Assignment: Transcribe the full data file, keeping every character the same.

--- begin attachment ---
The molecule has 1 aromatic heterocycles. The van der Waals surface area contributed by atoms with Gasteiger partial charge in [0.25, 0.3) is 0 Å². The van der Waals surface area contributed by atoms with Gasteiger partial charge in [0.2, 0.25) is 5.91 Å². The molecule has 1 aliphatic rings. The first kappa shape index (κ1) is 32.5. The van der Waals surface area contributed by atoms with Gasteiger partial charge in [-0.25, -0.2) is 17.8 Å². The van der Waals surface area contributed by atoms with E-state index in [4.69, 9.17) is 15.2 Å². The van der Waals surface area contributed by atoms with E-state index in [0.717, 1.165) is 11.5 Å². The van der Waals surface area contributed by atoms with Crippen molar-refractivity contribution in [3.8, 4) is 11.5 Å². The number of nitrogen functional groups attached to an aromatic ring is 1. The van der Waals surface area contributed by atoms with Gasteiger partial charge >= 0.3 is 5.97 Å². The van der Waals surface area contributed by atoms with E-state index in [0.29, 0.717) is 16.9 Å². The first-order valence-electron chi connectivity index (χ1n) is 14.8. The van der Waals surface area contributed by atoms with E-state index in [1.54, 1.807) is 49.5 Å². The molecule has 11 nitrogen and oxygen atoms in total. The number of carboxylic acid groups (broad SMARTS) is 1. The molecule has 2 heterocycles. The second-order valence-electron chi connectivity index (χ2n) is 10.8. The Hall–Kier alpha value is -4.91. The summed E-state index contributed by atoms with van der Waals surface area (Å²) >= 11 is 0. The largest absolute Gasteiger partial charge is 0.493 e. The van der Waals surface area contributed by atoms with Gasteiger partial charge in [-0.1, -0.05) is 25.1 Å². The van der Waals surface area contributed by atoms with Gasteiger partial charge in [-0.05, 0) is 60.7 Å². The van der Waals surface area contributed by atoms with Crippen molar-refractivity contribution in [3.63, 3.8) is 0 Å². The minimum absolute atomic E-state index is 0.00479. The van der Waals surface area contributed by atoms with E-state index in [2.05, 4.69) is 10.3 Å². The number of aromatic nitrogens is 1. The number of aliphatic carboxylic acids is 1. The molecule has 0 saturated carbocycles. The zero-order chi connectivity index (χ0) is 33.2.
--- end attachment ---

The molecule has 1 aromatic heterocycles. The van der Waals surface area contributed by atoms with Gasteiger partial charge in [0.25, 0.3) is 0 Å². The van der Waals surface area contributed by atoms with Gasteiger partial charge in [0.2, 0.25) is 5.91 Å². The molecule has 1 aliphatic rings. The first kappa shape index (κ1) is 32.5. The van der Waals surface area contributed by atoms with Gasteiger partial charge in [-0.25, -0.2) is 17.8 Å². The van der Waals surface area contributed by atoms with E-state index in [4.69, 9.17) is 15.2 Å². The van der Waals surface area contributed by atoms with E-state index in [0.717, 1.165) is 11.5 Å². The van der Waals surface area contributed by atoms with Crippen molar-refractivity contribution in [3.8, 4) is 11.5 Å². The number of nitrogen functional groups attached to an aromatic ring is 1. The van der Waals surface area contributed by atoms with Gasteiger partial charge >= 0.3 is 5.97 Å². The van der Waals surface area contributed by atoms with E-state index in [0.29, 0.717) is 16.9 Å². The first-order valence-electron chi connectivity index (χ1n) is 14.8. The van der Waals surface area contributed by atoms with E-state index in [1.54, 1.807) is 49.5 Å². The molecule has 11 nitrogen and oxygen atoms in total. The number of carboxylic acid groups (broad SMARTS) is 1. The molecule has 2 heterocycles. The second-order valence-electron chi connectivity index (χ2n) is 10.8. The Hall–Kier alpha value is -4.91. The summed E-state index contributed by atoms with van der Waals surface area (Å²) >= 11 is 0. The largest absolute Gasteiger partial charge is 0.493 e. The van der Waals surface area contributed by atoms with Gasteiger partial charge in [-0.1, -0.05) is 25.1 Å². The van der Waals surface area contributed by atoms with Gasteiger partial charge in [-0.05, 0) is 60.7 Å². The van der Waals surface area contributed by atoms with Crippen molar-refractivity contribution in [3.63, 3.8) is 0 Å². The minimum absolute atomic E-state index is 0.00479. The van der Waals surface area contributed by atoms with E-state index in [2.05, 4.69) is 10.3 Å². The number of aromatic nitrogens is 1. The number of aliphatic carboxylic acids is 1. The molecule has 0 saturated carbocycles. The zero-order chi connectivity index (χ0) is 33.2.